• Rubbish

  3. Bloated Armed Forces budget mostly goes to pay for paper pushers

    Canadian consumers running out of credit …

    http://twitter.com/canuckfeed

  4. And as usual the people who will be negatively affected are expected to implement the changes — is it likely that excess generals, colonels and ADMs will decide to lay themselves off?  It’s about as likely as having Steve and the boys begin to act logically when evaluating their tough on crime legislation.

    • Too true. You need an independent house cleaner to to the job properly.  Sometimes a consulting firm can do the dirty better.  But the word must come from the PM and Treasury Board.

      • Consultants! They are the elephants in the King’s Cheese story!

         After we bring in too many cats, dogs etc. to get rid of the mice who’ve been eating the king’s cheese, we’ll need the mice back to get rid of the elephants!

        • Au Contraire.  You need an outsider to headhunt properly. Even big private firms know that. You can’t trust the bosses because the size of the org bloats their status too. What is really needed is the headhunters and the political will to back them up. The weak link is the CDS  and the MND. The PM must wield a sharp scythe. The bloating is not subject to reduction by standards because there are none in this kind of exercise. Been there and done it but the T shirt is old and moth eaten.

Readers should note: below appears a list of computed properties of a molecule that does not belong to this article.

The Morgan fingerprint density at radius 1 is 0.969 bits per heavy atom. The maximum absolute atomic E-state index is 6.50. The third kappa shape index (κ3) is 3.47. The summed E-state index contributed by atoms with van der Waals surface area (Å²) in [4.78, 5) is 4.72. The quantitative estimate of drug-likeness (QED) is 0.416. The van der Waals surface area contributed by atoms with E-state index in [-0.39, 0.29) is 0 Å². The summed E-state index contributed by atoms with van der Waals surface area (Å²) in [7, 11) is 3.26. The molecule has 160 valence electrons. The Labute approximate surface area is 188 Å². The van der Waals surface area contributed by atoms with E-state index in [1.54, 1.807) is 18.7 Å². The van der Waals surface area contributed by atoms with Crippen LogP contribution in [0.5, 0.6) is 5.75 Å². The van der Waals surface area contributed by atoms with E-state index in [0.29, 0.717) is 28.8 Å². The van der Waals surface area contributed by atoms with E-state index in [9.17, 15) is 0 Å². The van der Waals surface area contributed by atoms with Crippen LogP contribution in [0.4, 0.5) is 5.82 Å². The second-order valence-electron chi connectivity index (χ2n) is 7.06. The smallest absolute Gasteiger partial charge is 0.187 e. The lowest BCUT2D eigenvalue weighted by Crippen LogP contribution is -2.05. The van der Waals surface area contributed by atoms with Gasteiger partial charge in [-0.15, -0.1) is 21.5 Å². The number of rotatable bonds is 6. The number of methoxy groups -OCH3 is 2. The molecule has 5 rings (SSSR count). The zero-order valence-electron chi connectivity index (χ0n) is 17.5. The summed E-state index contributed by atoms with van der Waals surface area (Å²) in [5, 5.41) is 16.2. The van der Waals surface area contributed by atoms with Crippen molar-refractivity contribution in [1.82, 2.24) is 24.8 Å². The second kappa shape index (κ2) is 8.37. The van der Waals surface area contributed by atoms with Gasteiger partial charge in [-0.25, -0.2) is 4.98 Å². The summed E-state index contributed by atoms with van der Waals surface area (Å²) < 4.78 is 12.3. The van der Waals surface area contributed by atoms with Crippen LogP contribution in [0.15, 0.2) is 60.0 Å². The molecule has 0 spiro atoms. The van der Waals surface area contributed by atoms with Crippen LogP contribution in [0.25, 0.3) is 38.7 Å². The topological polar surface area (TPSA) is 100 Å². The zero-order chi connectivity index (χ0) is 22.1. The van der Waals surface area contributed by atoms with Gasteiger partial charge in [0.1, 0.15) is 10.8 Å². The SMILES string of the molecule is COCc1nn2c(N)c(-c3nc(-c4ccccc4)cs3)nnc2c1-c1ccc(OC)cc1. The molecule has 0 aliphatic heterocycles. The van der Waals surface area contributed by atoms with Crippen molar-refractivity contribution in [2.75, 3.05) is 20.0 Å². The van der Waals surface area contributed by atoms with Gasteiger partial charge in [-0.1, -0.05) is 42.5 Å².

5. CF’s is only one part of the problem. Every ministry is bloated by bureaucracy. And it’s not just in Ottawa – government offices  across this country are over staffed with supervisors, supervising supervisors till only a few overworked staff do actual work. 

    I know this is a cultural trend that is difficult to change but it is very frustrating to deal with any government department and frustrating that we have to pay for so many drones in the system.